GI Effects

Adverse GI effects occurring occasionally during griseofulvin therapy include epigastric distress, nausea and vomiting, excessive thirst, flatulence, and diarrhea. Oral thrush due to Candida overgrowth has also occurred. GI bleeding has been reported rarely.

Dermatologic and Sensitivity Reactions

Hypersensitivity reactions have been reported and may necessitate discontinuance of the drug. These reactions include rash, urticaria, and rarely angioedema, erythema multiforme-like reactions, and a reaction resembling serum sickness. Griseofulvin has produced photosensitivity in some individuals. Lupus erythematosus, lupus-like syndrome, or exacerbation of preexisting lupus erythematosus has also been reported in patients receiving the drug. Toxic epidermal necrolysis, which may be fatal, has been reported rarely.

Other Adverse Effects

Proteinuria, nephrosis, hepatotoxicity, and menstrual irregularities have been reported rarely in patients receiving griseofulvin. Griseofulvin has been reported to produce estrogen-like effects in children.

Rarely, transient diminution of hearing has occurred in connection with griseofulvin therapy. Treatment with griseofulvin has also produced reversible leukopenia.

Precautions and Contraindications

During prolonged griseofulvin therapy, periodic assessment of renal, hepatic, and hematopoietic functions should be performed. The drug should be discontinued if granulocytopenia occurs. When rare, serious adverse effects occur with griseofulvin, they are usually associated with high dosages of the drug and/or prolonged therapy.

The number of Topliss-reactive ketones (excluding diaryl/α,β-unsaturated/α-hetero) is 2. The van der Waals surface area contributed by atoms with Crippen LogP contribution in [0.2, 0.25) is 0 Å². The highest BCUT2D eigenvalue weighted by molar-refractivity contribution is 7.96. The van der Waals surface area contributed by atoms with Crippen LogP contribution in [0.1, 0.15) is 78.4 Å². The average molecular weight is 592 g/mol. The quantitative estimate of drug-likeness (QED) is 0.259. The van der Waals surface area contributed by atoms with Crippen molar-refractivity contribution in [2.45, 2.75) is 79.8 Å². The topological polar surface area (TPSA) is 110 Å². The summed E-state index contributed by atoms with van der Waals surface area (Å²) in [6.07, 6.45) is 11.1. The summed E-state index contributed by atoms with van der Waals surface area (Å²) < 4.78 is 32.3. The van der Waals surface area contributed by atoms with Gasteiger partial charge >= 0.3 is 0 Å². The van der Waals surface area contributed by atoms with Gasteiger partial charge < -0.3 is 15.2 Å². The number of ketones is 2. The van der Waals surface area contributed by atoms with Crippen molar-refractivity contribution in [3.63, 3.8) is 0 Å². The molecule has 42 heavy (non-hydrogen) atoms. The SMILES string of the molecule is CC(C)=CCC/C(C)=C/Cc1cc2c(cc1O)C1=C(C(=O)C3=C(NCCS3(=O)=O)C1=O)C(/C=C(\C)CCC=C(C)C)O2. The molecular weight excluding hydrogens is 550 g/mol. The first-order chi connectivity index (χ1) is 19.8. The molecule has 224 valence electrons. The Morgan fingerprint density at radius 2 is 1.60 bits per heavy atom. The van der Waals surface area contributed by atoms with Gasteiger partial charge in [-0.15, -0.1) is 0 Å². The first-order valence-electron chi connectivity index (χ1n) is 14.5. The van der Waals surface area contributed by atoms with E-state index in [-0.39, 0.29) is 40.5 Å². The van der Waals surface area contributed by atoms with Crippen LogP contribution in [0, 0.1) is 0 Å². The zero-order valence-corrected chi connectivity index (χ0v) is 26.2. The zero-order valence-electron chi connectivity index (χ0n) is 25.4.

Since griseofulvin has occasionally been associated with photosensitivity reactions, patients should be cautioned to avoid exposure to intense natural or artificial sunlight. Photosensitivity reactions may aggravate lupus erythematosus.

Griseofulvin interferes with porphyrin metabolism. Chronic administration has resulted in elevated concentrations of porphyrins in feces and erythrocytes and may precipitate an acute attack of intermittent porphyria.

Because griseofulvin is produced by species of Penicillium, the possibility of cross-sensitivity with penicillins should be considered; however, patients hypersensitive to penicillin have been treated with griseofulvin without adverse effects.

Griseofulvin is contraindicated in patients with porphyria, hepatocellular failure, or a history of hypersensitivity to the drug. Because of possible teratogenic and abortifacient effects of the drug, griseofulvin therapy should not be initiated in pregnant women or in women of childbearing potential who may become pregnant. (See Cautions: Pregnancy and Fertility.)

Pediatric Precautions

Griseofulvin is used for the treatment of dermatophytoses in pediatric patients. Microsize griseofulvin has been used in children as young as 3 months of age; the manufacturers state that dosage of ultramicrosize griseofulvin has not been established in children 2 years of age and younger.

Mutagenicity and Carcinogenicity

Griseofulvin has produced evidence of mutagenic potential in vitro in several test systems. Griseofulvin interferes with chromosomal distribution during cell division, causing aneuploidy in plant and mammalian cells. These effects have been demonstrated in vitro at concentrations that may be achieved in serum with the recommended therapeutic dosage.

Animal studies with griseofulvin have revealed evidence of carcinogenic potential. The drug appeared to act either to promote carcinogenicity or as a cocarcinogen. In mice, chronic oral administration of griseofulvin resulted in the development of hepatic tumors; in subacute toxicity studies, hepatocellular necrosis occurred.